In 2003 we therefore started work in the Dunumdallawa forest reserve in Kandy, a small (~ 5km²) terminal patch forest surrounded by tea estates, village home gardens and the city itself. Actually seeing leopards here would be next to impossible as the intense human pressure means that for leopards being visible is not advisable. As a result we used camera traps and spoor/sign surveys to investigate the leopard presence in this forest. Getting a camera trap image of a nursing female leopard walking along one of the main forest reserve paths in the middle of a November night after so many hours of tracking and so many nights of trapping remains one of the most satisfying single events of the projects history.

Of course coming face to face with that same female and her cub early one morning on the high slopes of the reserve was also pretty special. We all rounded a bend in the narrow trail at the same time and I don’t know who was most surprised. The mother expertly slipped away into the long grass while the startled cub fled straight up the trunk of tree beside the road allowing me to stand and gaze at him for a few wonderful seconds – and even get a grainy photo with my camera trap camera - before he scrambled down and rushed into the long grass to join his mother.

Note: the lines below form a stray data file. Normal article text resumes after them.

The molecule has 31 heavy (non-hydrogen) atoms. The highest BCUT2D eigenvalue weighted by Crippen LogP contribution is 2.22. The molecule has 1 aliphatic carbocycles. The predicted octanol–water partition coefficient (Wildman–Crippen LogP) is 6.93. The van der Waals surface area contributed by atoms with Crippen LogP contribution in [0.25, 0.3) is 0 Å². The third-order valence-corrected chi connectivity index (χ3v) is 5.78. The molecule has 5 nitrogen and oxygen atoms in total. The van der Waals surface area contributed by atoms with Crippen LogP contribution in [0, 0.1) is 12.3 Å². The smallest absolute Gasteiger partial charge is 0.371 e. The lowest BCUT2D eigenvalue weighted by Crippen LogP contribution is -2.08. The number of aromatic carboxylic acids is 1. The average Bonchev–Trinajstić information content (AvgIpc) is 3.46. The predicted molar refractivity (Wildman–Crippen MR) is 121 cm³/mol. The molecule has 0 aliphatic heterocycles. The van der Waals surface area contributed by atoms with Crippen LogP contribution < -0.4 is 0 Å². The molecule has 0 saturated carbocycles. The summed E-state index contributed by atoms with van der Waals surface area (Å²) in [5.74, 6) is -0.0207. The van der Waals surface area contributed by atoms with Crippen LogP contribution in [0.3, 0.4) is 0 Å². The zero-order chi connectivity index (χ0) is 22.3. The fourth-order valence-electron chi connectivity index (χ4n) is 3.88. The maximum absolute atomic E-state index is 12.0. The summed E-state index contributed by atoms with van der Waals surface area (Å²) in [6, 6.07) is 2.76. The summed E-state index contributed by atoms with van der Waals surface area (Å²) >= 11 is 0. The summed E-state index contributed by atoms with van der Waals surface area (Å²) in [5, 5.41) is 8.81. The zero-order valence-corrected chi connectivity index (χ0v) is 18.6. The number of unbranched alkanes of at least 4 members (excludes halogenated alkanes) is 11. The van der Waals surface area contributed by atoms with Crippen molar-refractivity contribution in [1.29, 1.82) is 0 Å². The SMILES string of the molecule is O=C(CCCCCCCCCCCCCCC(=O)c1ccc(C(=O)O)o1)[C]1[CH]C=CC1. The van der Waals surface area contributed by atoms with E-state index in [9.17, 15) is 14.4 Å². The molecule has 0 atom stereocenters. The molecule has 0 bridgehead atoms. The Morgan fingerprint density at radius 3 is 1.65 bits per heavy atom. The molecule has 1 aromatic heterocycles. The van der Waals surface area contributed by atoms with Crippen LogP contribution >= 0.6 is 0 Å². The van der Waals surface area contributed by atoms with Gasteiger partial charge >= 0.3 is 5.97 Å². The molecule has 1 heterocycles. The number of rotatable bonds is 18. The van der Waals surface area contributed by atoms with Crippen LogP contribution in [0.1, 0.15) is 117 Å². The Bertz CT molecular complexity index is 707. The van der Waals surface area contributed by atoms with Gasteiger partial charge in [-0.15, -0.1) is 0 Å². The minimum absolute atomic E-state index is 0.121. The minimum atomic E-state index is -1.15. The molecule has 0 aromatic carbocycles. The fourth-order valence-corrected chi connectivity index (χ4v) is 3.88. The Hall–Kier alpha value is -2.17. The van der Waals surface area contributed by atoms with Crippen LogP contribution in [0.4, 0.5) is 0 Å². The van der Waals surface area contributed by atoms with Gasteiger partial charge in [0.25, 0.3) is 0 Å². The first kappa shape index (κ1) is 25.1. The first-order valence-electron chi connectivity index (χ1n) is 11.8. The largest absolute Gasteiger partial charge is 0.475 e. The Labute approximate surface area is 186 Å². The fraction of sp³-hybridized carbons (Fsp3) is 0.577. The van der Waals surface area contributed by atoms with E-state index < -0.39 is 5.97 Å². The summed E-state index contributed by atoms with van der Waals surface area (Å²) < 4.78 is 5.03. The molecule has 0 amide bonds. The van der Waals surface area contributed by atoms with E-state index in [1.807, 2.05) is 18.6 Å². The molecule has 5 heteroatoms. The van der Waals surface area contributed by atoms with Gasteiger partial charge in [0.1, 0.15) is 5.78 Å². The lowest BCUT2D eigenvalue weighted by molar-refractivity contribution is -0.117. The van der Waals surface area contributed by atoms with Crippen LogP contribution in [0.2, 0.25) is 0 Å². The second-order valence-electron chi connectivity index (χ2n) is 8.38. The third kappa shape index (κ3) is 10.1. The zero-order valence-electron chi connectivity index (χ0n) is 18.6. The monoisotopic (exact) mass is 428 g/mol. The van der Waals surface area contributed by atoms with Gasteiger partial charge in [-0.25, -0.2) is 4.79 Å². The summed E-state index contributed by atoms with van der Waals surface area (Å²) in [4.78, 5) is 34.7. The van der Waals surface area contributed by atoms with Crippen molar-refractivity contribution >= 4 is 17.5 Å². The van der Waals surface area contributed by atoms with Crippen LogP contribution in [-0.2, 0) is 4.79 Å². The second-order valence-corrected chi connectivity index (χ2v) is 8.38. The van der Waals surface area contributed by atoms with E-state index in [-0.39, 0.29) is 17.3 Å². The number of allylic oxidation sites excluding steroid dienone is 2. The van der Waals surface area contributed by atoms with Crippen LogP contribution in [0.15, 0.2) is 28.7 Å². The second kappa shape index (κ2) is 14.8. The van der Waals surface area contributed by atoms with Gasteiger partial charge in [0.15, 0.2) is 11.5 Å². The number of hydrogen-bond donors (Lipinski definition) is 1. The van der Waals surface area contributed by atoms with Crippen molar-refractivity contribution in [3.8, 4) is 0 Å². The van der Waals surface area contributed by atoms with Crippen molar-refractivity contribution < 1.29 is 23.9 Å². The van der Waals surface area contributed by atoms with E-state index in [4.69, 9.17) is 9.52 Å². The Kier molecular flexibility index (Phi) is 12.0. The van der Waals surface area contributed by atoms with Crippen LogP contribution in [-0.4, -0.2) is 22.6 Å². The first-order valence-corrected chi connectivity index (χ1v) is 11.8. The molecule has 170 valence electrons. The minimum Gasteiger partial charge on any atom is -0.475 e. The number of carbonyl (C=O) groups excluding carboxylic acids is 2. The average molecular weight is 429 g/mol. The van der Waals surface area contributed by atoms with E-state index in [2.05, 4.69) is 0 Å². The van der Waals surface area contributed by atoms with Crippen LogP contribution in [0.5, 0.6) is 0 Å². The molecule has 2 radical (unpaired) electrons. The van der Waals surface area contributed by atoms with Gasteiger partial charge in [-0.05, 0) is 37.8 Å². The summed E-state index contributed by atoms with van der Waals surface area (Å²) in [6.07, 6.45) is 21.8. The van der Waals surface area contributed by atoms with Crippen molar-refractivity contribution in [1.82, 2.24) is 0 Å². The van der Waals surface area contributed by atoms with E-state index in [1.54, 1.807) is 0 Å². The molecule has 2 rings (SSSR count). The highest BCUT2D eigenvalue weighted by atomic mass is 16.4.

Entry 3

by Anjali Watson on 10/8/2010 12:00:00 AM

Our work has continued in Dunumadallawa to the present day as we maintain monthly track surveys and continue to put camera traps in the reserve to monitor the leopards there. We have had 3 students from Sabaragamuwa University in Belihul Oya undertake their final year undergraduate theses here with work ranging from leopard diet to prey censusing and leopard resource selection. During the course of this work we got another photo of the original female and a new cub, 6 years after getting that first memorable shot. This piece of information is vital as it shows that she is resident in the reserve (or at least includes the reserve within her home range) with a long tenure and repeated cub rearing. This highlights the importance of even small forest patches such as this.

Entry 4

by Anjali Watson on 10/6/2010 12:00:00 AM